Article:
- Highly Available and Fault-Tolerant: HCI solutions provide built-in resiliency to infrastructure failures, helping to ensure that applications and data are available even in the event of a hardware or software failure.
Companies that deploy HCI
Several companies, including Netflix, Volkswagen, and the University of Arkansas, have successfully adopted HCI for their IT needs.
Netflix, the leading entertainment streaming service, chose to adopt HCI to improve its storage and data management capabilities. By implementing HCI, Netflix could simplify its infrastructure, reduce management overhead, and achieve greater flexibility and agility in responding to changing business needs.
The global automotive manufacturer Volkswagen implemented HCI to support its high-performance computing needs. By leveraging the flexibility and scalability of HCI, Volkswagen was able to deploy new applications and services quickly while also improving data protection and disaster recovery capabilities.
The University of Arkansas adopted HCI to modernize its IT infrastructure through VMware and improve its data management capabilities. With HCI, the university consolidated its storage and computing resources into a single platform, simplifying management and reducing operational costs.
One risk of HCI is the security architecture because it's more complex to architect your IT security. Since all components are combined into one system, a security breach in one area can compromise the entire system.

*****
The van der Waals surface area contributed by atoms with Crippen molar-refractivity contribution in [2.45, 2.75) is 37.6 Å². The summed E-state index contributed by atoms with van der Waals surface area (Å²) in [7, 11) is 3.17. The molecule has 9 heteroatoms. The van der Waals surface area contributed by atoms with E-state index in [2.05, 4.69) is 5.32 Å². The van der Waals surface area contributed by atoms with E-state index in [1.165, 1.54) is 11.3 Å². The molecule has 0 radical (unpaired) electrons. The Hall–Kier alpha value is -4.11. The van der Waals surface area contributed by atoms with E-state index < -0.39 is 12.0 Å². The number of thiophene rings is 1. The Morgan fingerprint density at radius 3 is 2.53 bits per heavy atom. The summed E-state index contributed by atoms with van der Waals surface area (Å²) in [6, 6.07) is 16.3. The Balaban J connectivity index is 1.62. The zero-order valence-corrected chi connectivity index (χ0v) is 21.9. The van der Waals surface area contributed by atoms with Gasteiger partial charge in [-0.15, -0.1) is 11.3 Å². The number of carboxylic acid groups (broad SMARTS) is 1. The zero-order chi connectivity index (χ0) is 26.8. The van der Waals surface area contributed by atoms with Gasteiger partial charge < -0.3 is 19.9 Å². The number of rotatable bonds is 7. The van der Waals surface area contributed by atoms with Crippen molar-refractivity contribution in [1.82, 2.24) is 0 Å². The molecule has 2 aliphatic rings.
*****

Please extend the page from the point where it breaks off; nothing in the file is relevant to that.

Another risk to consider is that you'll have vendor lock-in for all the infrastructure types: compute, network, and storage because they will all be bundled.
HCI provides all the elements of a traditional data center and cost savings. In the next ten years, HCI is expected to become even more widespread as it continues to evolve to meet the changing needs of businesses.
Furthermore, the increasing adoption of cloud-based solutions and the need for cost optimization in the IT environment will bolster the appeal of HCI. HCI will provide enterprises with resources that are far more agile and scalable than traditional solutions can offer, with the flexibility to adjust quickly to changing needs and conditions.
To learn how to work with HCI, start off with a course like Nutanix Enterprise Cloud Administration (ECA) or VMware vSAN: Install Configure Manage [V8], and if you’re more advanced, check out Advanced Administration & Performance Management (AAPM) or VMware vSAN: Troubleshooting [V7].